Bits ‘n’ Pieces: July 15, 2021

By Lorraine H. Marie
Reader Columnist

East, west or beyond, sooner or later events elsewhere may have a local impact. A recent sampling:

The Delta COVID-19 variant is spreading among unvaccinated individuals in Missouri, with some hospitals now overwhelmed, a variety of news sources have reported. 

Two decades later, after spending more than $1 trillion, 2,448 American lives lost and another 20,722 wounded, President Joe Biden said the nation’s military presence in Afghanistan will end Tuesday, Aug. 31. Meanwhile, the conflict has claimed as many as 40,000 civilian lives. Some have urged staying longer. Instead of sending another generation to Afghanistan, “with no reasonable expectation of achieving a different outcome,” Biden has pursued other avenues: sanctions on Pakistan to stem money laundering for the Taliban and sanctions on Russia for backing the Taliban’s attempts to assassinate military personnel. According to the U.S. attorney general and the secretary of Homeland Security, the current primary danger from terrorism in the U.S. is that of “homegrown” terrorists that are “violent extremists.”

Biden recently signed an executive order “promoting Competition in the American Economy.”  He said items like hearing aids, prescription drugs, internet services and ag supplies are overpriced due to lack of competition, and said capitalism without competition is actually exploitation. He plans to use 72 specific actions to enforce antitrust laws, stop abusive monopolies and put an end to “bad mergers that lead to mass layoffs, higher prices, fewer options for workers and consumers alike.” 

In recent months, hundreds of water protectors have been arrested for civil disobedience (barricading roads and chaining themselves to equipment) at Enbridge Line 3 site in Minnesota. The Canadian company is transporting tar sands oil from Alberta to Wisconsin via pipeline, and is attempting to rebuild its leaky infrastructure. Protesters want no transport at all, citing severe threats to the climate (tar sands extraction emits up to three times more global warming pollution, according to the Natural Resources Defense Council), risk of water-contaminating spills and treaty rights violations.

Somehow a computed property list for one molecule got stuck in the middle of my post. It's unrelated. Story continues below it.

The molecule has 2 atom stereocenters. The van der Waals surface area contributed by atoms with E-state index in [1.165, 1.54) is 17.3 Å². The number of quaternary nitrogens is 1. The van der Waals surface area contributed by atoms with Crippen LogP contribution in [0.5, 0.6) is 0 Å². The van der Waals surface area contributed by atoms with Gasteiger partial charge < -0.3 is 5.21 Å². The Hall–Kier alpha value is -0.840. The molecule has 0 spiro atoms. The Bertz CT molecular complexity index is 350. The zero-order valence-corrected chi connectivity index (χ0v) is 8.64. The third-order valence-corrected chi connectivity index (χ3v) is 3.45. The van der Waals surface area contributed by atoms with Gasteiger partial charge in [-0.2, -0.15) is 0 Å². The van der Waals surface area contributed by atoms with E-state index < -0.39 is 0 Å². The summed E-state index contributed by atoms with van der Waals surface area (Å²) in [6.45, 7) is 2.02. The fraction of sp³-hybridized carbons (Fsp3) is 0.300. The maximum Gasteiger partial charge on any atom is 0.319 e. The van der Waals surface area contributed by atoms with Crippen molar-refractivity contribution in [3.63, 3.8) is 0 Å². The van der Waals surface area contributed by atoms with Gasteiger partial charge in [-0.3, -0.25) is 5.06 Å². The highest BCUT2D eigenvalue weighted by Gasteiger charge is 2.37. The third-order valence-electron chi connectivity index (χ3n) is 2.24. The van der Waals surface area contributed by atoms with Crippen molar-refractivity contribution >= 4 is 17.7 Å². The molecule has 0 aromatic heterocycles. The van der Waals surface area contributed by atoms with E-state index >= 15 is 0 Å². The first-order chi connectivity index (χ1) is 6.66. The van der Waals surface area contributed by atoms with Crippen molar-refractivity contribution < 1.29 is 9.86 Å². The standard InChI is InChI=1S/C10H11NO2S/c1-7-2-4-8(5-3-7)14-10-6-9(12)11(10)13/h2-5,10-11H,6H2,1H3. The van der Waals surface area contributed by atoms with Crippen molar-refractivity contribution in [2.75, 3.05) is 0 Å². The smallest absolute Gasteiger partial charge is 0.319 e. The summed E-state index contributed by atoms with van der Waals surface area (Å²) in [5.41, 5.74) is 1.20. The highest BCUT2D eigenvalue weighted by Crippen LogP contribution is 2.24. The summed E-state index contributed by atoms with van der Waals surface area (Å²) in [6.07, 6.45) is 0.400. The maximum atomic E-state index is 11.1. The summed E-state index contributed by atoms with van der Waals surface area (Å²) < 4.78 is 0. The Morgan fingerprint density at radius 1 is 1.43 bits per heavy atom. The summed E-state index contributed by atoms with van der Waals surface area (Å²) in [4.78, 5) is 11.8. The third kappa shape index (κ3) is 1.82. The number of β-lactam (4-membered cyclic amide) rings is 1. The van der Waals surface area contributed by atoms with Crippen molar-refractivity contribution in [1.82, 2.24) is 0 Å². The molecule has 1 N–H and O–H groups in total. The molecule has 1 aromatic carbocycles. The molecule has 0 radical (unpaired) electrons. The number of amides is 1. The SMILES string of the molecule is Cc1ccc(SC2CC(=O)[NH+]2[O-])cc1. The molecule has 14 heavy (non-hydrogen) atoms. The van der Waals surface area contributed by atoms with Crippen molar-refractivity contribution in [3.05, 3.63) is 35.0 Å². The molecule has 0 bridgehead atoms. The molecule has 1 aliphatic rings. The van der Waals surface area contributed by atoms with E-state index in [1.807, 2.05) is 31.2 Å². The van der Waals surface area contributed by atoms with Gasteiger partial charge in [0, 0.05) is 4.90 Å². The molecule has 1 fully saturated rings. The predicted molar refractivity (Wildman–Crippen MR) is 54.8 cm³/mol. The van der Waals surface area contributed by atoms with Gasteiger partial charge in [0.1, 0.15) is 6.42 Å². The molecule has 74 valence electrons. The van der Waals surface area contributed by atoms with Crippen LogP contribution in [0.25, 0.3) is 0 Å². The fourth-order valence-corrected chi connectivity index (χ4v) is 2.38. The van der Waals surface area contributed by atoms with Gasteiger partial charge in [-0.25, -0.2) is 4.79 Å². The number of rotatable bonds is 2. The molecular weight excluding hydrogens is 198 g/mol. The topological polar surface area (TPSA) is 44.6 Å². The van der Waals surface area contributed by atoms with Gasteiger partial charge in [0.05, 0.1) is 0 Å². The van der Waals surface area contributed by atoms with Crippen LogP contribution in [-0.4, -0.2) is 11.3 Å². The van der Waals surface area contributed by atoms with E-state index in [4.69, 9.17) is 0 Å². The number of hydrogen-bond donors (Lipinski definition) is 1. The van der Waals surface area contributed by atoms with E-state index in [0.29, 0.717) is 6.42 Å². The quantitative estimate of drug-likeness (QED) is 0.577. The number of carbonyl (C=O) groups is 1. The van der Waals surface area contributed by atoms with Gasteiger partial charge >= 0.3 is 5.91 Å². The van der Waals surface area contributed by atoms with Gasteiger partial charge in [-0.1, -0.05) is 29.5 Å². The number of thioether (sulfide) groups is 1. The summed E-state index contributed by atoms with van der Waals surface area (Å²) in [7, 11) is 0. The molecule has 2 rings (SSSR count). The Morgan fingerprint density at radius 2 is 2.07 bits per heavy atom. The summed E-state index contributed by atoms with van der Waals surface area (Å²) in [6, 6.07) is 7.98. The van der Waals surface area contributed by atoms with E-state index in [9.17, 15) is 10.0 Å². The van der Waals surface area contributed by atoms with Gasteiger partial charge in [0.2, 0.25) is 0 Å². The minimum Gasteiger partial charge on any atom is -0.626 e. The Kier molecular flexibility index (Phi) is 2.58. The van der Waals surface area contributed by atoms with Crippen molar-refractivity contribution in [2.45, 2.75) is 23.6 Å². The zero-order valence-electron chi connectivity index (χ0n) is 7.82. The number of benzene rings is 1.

Michigan’s governor ordered Enbridge’s Line 5 be shut down due to threats to water, but Enbridge defied the order. Minnesota’s public utilities commissioner, a Republican, stated he was not impressed with the response to protesters in North Dakota, and said, “This is the United States of America. Citizens of Minnesota have a right to protest.” Biden is being urged to cancel the pipeline.

The Guardian: More than 1 billion marine animals on Canada’s Pacific Coast are estimated to have died from the recent heat dome climate event. Similar reports have been made about the Puget Sound area in Washington. Affected creatures included oysters, clams, sea anemones, starfish and rockfish. 

After they filed a lawsuit seeking to overturn 2020 presidential election results, a federal judge in Michigan may impose sanctions (possibly disbarment) against attorneys who insist former-President Donald Trump won the 2020 election. A ruling on a request for disciplining the attorneys is expected in coming weeks, The Washington Post reported. The judge was disturbed that affidavits filed by the attorneys had obvious errors, speculation and a lack of understanding of how Michigan conducts elections. 

After refusing a request to resign, Biden fired Andrew Saul, appointed commissioner for Social Security by the Trump administration. Saul has been faulted for delaying stimulus payments, inappropriately denying disability benefits, and poor handling of COVID-19 safety measures for Social Security employees.

Blast from the past: The first atomic bomb was tested July 16, 1945. Weeks later the U.S. bombed Hiroshima and Nagasaki. Plans were considered to follow the atomic bombs in Japan with conventional bombs; the Americans behind that idea were unaware of the toxic threat that would have posed to the pilots. Historian Peter Watson, in Fallout, wrote that bombing Japan was not necessary: Japan was on the verge of surrender. But there was a movement to display to Russia, at that time a U.S. ally, the U.S.’s capabilities. According to Watson, Russia’s atomic bomb capabilities may have prevented the Korean conflict from developing into World War III: U.S. General Douglas MacArthur wanted to use 26 atom bombs on Korea. It was knowledge of the Russian’s atomic bomb capabilities that led to restraint.

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